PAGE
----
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Local meal tax proposed to fund Marlborough sports, tourism

COMMUNITY ADVOCATE – City Council President Trish Pope and Ward 1 City Councilor Joseph Delano are asking other councilors to join them in adopting a local tax on the sale of restaurant meals originating in the city. They presented a proposal at the council’s Nov. 4 meeting to establish a .75 percent meals tax and to use these funds to create a special revenue account – the Parks and Fields Development Special Revenue Fund.

In a communication to the council, they stated:  “The purpose of this act shall be to promote and to sustain the development of sports tourism through the development of parks and fields in the City of Marlborough and the local economy in the city.”

Delano stressed the action would help all city residents.

“In addressing youth sports and how to bring in more we are trying to lean on a model that has worked for us before. This can not only help youth but will benefit adults as well and help support tourism,” he said.

Pope noted, “We have many fields in the city but have difficulty in maintaining them and this will help.”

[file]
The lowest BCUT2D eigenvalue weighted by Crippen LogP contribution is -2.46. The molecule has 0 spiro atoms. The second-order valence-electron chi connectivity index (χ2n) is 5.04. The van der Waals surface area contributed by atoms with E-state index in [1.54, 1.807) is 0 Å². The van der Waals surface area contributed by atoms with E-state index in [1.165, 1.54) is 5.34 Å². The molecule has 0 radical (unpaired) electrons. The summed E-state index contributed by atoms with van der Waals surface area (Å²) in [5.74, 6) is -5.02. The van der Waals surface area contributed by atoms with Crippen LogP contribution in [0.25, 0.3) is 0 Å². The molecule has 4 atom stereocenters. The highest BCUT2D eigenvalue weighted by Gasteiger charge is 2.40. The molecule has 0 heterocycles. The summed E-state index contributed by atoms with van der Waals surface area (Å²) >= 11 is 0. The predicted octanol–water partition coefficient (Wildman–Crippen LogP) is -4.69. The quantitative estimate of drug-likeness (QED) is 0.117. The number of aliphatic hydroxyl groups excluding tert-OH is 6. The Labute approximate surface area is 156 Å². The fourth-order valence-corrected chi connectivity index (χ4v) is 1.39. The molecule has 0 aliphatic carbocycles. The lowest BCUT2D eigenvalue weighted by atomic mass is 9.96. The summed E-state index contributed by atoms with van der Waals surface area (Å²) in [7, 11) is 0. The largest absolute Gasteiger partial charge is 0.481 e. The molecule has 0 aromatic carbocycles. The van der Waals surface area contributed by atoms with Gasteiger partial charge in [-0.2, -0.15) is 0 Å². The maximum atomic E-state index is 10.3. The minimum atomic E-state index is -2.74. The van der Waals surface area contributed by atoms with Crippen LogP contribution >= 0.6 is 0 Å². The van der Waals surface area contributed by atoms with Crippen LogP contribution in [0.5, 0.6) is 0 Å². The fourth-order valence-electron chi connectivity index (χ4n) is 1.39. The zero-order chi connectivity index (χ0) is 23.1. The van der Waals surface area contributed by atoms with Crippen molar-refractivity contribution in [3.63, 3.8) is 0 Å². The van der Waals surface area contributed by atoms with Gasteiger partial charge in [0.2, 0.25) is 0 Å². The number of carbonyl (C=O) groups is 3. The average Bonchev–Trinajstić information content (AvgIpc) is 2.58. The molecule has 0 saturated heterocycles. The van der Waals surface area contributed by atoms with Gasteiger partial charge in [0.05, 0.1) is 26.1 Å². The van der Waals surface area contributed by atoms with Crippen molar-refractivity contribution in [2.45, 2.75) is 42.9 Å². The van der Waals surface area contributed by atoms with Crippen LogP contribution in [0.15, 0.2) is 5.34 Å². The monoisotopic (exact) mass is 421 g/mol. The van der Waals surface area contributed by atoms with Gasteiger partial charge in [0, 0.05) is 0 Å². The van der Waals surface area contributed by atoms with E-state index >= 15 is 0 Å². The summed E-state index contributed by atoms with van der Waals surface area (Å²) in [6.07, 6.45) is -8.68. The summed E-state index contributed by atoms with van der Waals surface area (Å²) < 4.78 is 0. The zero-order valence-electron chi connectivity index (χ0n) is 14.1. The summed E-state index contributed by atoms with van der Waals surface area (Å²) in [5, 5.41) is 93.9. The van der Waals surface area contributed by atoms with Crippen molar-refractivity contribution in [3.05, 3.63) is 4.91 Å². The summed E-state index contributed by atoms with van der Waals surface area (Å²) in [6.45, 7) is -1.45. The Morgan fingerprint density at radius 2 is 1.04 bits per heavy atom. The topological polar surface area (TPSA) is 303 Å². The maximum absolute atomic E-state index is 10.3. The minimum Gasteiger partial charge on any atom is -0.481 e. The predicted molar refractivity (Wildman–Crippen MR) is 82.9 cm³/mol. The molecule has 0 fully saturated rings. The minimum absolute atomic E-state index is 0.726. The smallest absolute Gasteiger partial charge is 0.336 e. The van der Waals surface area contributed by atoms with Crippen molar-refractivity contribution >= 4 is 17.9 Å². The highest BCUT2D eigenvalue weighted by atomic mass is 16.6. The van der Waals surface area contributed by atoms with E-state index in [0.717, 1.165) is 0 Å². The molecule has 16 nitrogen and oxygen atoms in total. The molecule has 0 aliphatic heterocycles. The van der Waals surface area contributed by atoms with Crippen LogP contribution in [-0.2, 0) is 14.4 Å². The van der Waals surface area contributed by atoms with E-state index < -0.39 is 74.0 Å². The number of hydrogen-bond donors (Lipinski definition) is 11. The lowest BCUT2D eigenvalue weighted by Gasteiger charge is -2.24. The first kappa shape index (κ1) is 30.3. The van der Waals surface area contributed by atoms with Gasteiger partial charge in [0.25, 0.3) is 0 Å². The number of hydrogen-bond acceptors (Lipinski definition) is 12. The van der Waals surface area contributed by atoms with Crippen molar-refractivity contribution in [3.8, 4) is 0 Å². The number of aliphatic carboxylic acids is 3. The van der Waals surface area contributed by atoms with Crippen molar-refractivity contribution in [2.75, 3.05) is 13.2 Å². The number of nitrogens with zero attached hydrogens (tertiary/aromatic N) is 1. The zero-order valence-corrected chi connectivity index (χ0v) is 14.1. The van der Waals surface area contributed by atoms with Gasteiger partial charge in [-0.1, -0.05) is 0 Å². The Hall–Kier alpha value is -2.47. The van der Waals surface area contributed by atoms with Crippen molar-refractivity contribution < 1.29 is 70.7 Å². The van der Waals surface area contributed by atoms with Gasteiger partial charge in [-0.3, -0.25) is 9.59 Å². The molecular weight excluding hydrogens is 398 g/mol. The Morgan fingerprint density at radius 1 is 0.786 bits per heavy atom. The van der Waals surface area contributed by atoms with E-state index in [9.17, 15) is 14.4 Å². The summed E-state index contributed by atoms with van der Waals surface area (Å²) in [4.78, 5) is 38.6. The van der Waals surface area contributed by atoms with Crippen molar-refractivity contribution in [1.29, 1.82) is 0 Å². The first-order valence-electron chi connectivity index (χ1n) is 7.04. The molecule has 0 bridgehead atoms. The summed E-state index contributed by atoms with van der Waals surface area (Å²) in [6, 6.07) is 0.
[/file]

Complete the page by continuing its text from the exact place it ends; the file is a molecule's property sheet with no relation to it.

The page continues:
“If you spend $100 in a local restaurant you only add 75 cents for the tax,” she said.

The proposal was referred to the Legislative and Legal Affairs Committee by an 8 to 3 vote, with councilors Matt Elder, Katie Robey, and Mike Ossing voting against the action. Elder said he was concerned with the timing as the councilors were about to approve a bond for improving Ward Park.

“I am opposed to the wording of the way the money is to be spent,” Robey said.

Mayor Arthur Vigeant voiced strong support for the meal tax proposal in a communication sent to the council and pledged his help on “making this innovative proposal a reality.”

He stated: “Several years ago, I championed the adoption of the hotels tax to fund ‘Marlborough 2010’ which eventually became the Marlborough Economic Development Corporation we know today. That initiative was not without its detractors. However, since its inception, the resulting commercial growth we have experienced makes that decision hard to argue with.”

“I have consistently heard from various athletic organizations across the city of the need for a synthetic turf field that can handle higher usage with less day-to-day maintenance as well as the desire to have a more sustainable way to address our growing athletic needs,” he added. “On similar lines, I believe the proposal put forth by councilors Pope and Delano offers us a tremendous opportunity to make needed investments in our athletic and recreational fields.”

This story originally appeared here.